Tempers were raised during a phone call that reportedly took place between the prime minister and Iain Duncan Smith before the pro-Brexit MP resigned as work and pensions secretary. Anticipating the mayhem his decision to quit would unleash, David Cameron is said to have pleaded with Duncan Smith to stay on. But fearing it was a play for time so he could be briefed against, Duncan Smith refused and the prime minister reportedly "threw his toys out of the pram" in an expletive-laden rant.
"You s**t," he told his long-time colleague, according to The Mail on Sunday newspaper. "You're dishonourable."
Shortly after the call, Duncan Smith, once dubbed "the quiet man" before his ousting as Conservative Party leader in 2003, released his scathing resignation letter in which he said that planned cuts to disability benefits in George Osborne's budget were "not defensible".
It included plans to alter Personal Independence Payments (PIP), which will replace Disability Living Allowance (DLA) in January 2017, to cut £4.4bn from the government's benefits bill.
IDS: defender of the disabled?
Calling the changes "a compromise too far", Duncan Smith said they were "defensible in narrow terms, given the continuing deficit" but "they are not defensible in the way that they were placed in a budget that benefits higher earning taxpayers".
Duncan Smith's announcement after six years in his job, came hours after government sources signalled that they were going to place cuts on disability benefits on hold in the face of a rebellion by Tory backbenchers, many of whom wrote to Osborne saying measures would cost the Conservative Party the next election.
Cameron said he was "puzzled and disappointed" by his decision to quit, adding that Duncan Smith as part of the Cabinet, had "collectively agreed" to the budget.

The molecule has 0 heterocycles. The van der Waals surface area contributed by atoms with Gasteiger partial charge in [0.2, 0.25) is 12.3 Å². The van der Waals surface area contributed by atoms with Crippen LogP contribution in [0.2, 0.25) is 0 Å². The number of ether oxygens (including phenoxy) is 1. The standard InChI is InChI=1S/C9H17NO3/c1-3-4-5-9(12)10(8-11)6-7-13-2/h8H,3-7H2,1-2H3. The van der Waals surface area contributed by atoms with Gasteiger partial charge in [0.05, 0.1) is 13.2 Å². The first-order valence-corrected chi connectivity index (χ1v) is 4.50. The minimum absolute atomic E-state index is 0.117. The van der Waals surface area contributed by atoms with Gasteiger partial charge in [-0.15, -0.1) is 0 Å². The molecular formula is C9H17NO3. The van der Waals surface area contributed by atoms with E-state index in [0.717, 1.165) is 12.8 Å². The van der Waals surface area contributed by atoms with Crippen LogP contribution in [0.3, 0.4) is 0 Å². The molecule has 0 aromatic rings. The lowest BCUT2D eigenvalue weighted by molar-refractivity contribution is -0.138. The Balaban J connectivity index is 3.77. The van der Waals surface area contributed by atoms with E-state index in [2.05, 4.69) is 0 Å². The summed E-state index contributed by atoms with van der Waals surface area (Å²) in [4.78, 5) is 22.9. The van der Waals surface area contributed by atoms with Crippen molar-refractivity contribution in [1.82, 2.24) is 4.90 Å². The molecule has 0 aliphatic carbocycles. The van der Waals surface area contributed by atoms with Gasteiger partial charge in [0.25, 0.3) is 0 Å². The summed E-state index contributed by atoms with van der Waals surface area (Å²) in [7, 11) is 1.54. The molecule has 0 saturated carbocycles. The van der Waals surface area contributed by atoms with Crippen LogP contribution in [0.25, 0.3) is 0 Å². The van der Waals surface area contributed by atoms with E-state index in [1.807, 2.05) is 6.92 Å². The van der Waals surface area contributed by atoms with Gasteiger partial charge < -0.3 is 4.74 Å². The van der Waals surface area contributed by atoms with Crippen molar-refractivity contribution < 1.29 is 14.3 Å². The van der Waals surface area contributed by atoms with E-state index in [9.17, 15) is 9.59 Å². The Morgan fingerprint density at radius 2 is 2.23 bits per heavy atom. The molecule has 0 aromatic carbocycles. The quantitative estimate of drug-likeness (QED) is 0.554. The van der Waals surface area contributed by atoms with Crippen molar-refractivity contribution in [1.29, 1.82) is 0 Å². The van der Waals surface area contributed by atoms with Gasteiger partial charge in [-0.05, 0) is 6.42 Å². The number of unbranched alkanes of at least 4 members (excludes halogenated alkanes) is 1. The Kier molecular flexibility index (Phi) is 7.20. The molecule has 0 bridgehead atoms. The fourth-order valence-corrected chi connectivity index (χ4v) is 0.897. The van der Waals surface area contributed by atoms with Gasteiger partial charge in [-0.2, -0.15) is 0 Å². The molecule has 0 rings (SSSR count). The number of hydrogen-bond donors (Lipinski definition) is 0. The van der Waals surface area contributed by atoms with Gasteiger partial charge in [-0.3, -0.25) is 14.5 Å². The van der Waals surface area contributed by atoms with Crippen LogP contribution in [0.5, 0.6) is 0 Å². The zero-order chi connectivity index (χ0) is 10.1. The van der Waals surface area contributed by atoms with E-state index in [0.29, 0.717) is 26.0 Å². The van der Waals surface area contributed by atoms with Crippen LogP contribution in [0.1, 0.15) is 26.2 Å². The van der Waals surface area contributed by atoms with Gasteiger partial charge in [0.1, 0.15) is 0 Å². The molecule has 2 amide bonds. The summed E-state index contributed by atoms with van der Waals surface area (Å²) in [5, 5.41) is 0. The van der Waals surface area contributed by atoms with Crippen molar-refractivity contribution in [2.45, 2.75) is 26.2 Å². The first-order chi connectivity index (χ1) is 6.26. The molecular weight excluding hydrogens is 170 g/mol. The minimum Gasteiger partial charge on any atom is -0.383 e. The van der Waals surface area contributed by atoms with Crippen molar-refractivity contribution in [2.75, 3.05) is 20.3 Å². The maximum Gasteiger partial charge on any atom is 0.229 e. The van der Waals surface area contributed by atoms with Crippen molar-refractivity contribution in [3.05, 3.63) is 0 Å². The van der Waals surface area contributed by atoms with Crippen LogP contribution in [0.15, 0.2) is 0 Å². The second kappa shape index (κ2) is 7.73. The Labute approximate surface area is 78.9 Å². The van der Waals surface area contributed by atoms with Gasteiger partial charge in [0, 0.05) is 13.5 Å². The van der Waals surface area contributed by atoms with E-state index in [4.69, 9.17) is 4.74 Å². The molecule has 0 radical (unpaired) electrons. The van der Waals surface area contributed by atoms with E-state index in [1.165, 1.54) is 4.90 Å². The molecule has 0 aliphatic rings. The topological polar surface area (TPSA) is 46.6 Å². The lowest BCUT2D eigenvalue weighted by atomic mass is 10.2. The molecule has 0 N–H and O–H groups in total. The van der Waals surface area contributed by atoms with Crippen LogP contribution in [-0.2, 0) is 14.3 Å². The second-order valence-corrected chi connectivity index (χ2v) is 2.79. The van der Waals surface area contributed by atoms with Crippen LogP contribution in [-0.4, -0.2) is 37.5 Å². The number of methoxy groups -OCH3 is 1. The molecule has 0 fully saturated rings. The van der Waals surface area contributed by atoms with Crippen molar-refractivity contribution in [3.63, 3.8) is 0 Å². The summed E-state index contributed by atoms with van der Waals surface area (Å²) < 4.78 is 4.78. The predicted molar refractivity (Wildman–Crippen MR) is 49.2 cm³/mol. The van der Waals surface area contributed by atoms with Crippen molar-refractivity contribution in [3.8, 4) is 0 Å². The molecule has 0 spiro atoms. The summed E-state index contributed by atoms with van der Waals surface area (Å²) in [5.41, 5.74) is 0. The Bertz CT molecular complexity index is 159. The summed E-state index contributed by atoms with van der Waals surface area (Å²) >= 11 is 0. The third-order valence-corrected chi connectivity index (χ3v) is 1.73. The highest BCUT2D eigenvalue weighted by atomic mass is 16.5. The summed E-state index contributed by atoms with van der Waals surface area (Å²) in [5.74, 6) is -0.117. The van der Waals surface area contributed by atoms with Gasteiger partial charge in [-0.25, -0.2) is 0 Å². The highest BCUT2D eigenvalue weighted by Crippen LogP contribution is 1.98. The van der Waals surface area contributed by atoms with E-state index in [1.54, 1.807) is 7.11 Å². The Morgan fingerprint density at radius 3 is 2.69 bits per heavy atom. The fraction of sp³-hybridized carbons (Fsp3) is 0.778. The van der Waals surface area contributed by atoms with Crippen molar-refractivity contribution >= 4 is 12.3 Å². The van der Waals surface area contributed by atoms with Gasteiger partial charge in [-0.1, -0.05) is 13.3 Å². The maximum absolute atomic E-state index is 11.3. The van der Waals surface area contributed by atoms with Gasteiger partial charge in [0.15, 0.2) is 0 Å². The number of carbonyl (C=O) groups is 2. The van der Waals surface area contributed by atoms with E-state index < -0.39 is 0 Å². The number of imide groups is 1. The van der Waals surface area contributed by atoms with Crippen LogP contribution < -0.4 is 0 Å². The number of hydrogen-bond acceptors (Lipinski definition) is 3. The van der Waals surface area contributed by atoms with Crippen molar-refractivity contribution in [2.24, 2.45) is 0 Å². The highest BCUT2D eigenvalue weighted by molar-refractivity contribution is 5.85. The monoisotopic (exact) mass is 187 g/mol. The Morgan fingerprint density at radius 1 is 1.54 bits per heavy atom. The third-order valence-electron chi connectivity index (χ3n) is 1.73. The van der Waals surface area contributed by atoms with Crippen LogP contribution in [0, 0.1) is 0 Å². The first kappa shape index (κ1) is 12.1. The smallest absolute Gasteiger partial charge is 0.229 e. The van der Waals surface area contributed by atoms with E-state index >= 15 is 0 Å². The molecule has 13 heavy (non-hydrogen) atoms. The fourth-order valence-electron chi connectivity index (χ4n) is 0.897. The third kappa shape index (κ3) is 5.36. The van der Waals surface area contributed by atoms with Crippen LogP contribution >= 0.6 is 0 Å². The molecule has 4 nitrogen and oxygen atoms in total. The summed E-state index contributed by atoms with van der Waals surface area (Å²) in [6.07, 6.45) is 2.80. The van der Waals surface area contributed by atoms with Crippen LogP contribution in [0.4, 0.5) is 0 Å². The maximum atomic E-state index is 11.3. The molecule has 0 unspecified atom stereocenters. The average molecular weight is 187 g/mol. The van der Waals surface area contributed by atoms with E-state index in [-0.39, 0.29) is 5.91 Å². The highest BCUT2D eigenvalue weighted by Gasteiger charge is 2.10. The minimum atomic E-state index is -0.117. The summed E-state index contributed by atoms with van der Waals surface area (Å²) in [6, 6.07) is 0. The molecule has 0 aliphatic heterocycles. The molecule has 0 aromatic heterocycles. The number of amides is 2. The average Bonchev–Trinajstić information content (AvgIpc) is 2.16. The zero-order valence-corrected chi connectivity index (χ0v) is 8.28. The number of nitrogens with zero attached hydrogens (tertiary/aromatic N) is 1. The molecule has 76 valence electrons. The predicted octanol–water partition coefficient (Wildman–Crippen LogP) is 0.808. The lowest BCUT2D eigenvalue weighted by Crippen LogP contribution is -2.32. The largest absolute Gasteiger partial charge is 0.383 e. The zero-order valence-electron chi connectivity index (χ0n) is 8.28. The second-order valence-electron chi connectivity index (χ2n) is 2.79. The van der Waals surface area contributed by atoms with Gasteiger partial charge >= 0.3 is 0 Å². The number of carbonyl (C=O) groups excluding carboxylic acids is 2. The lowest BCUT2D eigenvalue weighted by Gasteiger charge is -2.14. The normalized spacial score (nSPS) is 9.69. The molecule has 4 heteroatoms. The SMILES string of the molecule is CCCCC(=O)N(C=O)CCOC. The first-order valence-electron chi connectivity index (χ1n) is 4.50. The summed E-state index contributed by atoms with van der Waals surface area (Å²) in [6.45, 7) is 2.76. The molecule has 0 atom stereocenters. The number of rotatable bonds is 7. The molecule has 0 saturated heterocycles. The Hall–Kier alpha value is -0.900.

Defence Secretary Michael Fallon confirmed this, saying: "The entire Cabinet endorsed the Budget, including Iain Duncan Smith."
Others, including Baroness Ros Altmann accused Duncan Smith, her former boss, of trying to further his campaign for Britain to leave the European Union (EU).
"This really seems to be about the European referendum campaign," she said in a statement. "He seems to want to do maximum damage to the party leadership in order to further his campaign to try to get Britain to leave the EU.
She added: "As far as I could tell, he appeared to spend much of the last few months plotting over Europe and against the leadership of the party and it seemed to me he had been planning to find a reason to resign for a long time."
Duncan Smith was quickly replaced by Stephen Crabb, who has served as the MP for Preseli Pembrokeshire since 2005 and worked as the secretary of state for Wales for the last two years. He previously worked as a government whip.
Shortly after taking up his new role Crabb confirmed that the cuts will "not be going ahead".
"We're not going to be going ahead with these cuts to disability benefits that were proposed on budget day," he told Radio Pembrokeshire, adding that the subject was discussed before he took up the position.